“I can never thank these teachers and staff enough for the heroic efforts they have made to continue the mission of teaching our children amid a global pandemic,” she said. “They remained positive, loving and devoted to the children. They set a good example. They wore their masks; they didn’t complain. They just kept teaching.”

Subiaco Academy principal David Wright said he was not surprised by the NCEA report.

“Catholic schools stayed open and were better equipped to rotate if the need arose,” he said. “We had several days and weeks where our teachers were teaching face-to-face classes while also using Google Classroom for these isolated or quarantined students. It was really amazing.”

Support from the students’ families was critical to their success.

“Through a very robust communication plan, our families were ‘all in’ and understood our goal to remain open to personal learning,” he said.

Wright said the only tough area for Subiaco Academy during the pandemic has been math.

“Because the curriculum in this subject is more linear, it makes sense that even a slight break in learning would have a lasting effect,” he said.

Amber Bagby, principal at Our Lady of the Holy Souls School in Little Rock, said schools were also struggling with the social and emotional impact of the pandemic, particularly in the elementary grades.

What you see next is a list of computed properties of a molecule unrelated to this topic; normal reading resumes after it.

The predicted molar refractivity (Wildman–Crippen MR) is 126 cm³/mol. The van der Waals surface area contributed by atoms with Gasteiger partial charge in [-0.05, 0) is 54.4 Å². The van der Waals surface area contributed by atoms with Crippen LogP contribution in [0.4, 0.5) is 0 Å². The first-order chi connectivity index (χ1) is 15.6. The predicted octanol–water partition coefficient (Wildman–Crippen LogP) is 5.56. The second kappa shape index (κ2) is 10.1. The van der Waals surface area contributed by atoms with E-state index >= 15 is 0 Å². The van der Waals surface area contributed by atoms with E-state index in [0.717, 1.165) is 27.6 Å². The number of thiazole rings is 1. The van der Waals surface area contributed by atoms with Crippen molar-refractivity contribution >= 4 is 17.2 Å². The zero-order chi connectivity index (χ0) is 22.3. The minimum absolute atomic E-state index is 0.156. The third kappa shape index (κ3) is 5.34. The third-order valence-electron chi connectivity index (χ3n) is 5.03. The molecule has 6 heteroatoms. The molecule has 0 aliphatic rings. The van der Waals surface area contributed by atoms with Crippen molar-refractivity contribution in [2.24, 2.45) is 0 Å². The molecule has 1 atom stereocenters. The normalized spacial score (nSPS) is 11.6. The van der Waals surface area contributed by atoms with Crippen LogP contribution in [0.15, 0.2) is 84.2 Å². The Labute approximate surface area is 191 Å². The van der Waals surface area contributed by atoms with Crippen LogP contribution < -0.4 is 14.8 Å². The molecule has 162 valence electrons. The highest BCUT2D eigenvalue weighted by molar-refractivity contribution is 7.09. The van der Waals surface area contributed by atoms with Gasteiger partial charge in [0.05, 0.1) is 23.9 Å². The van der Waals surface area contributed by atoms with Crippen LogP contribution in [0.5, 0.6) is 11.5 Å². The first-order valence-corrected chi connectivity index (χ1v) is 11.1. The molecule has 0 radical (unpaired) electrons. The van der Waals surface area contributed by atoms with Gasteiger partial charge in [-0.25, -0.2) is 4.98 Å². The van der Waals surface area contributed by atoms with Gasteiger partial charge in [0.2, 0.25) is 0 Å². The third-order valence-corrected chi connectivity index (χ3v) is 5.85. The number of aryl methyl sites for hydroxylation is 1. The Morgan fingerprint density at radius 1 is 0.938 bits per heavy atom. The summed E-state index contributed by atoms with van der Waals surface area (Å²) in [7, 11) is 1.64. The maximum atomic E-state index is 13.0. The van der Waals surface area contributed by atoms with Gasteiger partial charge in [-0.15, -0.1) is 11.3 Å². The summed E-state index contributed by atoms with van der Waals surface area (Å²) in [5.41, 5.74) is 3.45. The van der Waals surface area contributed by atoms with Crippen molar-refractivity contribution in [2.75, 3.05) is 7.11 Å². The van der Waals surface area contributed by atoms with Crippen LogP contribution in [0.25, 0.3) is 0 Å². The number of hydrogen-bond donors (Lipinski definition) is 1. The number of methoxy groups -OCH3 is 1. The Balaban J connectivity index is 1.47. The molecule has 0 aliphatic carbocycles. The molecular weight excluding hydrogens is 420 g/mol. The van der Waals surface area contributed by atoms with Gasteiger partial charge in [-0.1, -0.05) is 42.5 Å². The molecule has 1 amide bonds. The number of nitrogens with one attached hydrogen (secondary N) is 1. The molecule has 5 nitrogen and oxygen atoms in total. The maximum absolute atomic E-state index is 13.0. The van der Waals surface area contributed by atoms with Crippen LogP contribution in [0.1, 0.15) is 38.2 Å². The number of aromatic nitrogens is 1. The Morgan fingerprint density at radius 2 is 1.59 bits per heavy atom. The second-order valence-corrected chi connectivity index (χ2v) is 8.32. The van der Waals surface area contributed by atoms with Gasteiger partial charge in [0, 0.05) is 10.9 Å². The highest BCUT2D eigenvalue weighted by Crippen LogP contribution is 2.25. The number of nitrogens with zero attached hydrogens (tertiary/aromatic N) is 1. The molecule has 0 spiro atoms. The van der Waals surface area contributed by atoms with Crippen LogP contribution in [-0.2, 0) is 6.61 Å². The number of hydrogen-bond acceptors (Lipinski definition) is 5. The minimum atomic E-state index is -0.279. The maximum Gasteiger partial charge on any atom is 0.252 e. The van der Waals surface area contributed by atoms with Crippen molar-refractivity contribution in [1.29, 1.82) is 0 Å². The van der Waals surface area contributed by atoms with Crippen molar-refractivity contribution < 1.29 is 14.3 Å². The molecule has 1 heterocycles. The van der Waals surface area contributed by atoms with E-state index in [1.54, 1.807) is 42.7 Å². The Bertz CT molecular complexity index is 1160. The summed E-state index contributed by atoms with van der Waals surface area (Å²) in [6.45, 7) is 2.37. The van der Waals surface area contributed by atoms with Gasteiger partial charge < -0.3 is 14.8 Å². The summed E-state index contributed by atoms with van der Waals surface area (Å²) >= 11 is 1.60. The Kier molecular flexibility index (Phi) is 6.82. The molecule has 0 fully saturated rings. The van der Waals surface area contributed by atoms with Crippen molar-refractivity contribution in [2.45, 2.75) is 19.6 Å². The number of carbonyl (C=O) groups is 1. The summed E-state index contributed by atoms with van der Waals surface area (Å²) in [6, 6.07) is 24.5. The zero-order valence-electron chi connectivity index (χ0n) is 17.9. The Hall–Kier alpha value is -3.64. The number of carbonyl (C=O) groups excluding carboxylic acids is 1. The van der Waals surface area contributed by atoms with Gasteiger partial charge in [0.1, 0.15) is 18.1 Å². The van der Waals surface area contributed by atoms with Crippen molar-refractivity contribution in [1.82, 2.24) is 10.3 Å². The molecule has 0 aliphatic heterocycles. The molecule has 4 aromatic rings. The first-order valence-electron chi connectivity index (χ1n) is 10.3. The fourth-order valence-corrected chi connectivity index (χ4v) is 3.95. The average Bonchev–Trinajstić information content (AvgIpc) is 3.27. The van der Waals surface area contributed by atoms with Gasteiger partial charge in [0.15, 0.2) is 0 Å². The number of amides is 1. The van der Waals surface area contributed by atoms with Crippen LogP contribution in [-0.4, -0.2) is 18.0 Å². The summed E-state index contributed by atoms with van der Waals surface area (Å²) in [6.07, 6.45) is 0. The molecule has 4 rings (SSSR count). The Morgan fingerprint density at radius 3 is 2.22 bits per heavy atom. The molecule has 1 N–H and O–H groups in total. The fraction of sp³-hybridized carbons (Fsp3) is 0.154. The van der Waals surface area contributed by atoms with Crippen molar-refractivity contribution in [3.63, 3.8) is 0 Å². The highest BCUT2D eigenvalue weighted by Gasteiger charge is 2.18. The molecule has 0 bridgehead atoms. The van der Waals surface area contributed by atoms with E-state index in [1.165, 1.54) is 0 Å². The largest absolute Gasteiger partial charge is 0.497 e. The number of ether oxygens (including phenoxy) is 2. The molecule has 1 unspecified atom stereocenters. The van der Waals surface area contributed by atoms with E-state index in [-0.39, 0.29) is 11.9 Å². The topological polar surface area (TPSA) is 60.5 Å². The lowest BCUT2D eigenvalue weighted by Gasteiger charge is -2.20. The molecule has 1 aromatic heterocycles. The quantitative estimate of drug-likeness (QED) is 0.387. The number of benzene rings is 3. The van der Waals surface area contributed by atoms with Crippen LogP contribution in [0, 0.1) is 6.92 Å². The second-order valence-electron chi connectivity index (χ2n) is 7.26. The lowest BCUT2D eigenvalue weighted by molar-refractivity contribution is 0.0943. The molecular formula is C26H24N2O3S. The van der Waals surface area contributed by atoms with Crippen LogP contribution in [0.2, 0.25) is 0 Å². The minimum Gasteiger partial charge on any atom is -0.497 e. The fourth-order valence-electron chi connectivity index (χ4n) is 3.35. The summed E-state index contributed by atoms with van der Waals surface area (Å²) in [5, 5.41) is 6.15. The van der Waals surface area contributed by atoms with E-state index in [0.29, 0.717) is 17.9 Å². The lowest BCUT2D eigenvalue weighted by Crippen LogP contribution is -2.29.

“When you have 4-year-olds who have been housebound during the developmental years of building social skills, you have quite a bit to do,” she said.

Bagby said the community-oriented nature of Catholic schools is “a critical variable.”

“I truly believe that component alone is what sets us apart from our public schools at all times,” she said. “When teachers know the families and their obstacles, they are better equipped to meet students where they are. As a community, we take care of each other.”

Lee Ann Owen, principal at St Mary School in Paragould, said student achievement was impacted by the pandemic in the spring of 2020 but recovered quickly the following school year.

“We went back to face-to-face classes and didn’t offer a virtual option,” she said. “It helped a lot to keep the lessons consistent. My faculty was very helpful in keeping the learning gap to a minimum. They went out of their way to teach and teach when needed.”

Another bright spot in the NAEP and NCEA reports is that for the first time in two decades, Catholic school enrollments in the United States rose by 62,000.

Catholic schools in Arkansas saw enrollment increase 2 percent, growing from 6,320 in the 2021-2022 school year to 6,451 students this year, Hall said.

“I believe the rising enrollments in Catholic schools is partly due to what parents have been sharing with other parents about what our schools were doing during the uncertain times,” she said.

Hall credits not only the schools’ staff but also the parents for successfully managing the pandemic.

“Parents, especially those with younger children, often had to help their kids log on to devices and needed more help than they would during a normal school year,” she said, “but everyone adjusted and made the most of the time.”

“We were blessed to get through this difficult time,” House said. “We learned that we can do difficult things that we didn’t know we could do. I am grateful that we are on the other side of the pandemic and I hope we never have to go through anything like this again.”


Please read our comment policy before posting.

Article comments powered by

Leave a Reply

Your email address will not be published. Required fields are marked *

Back to top button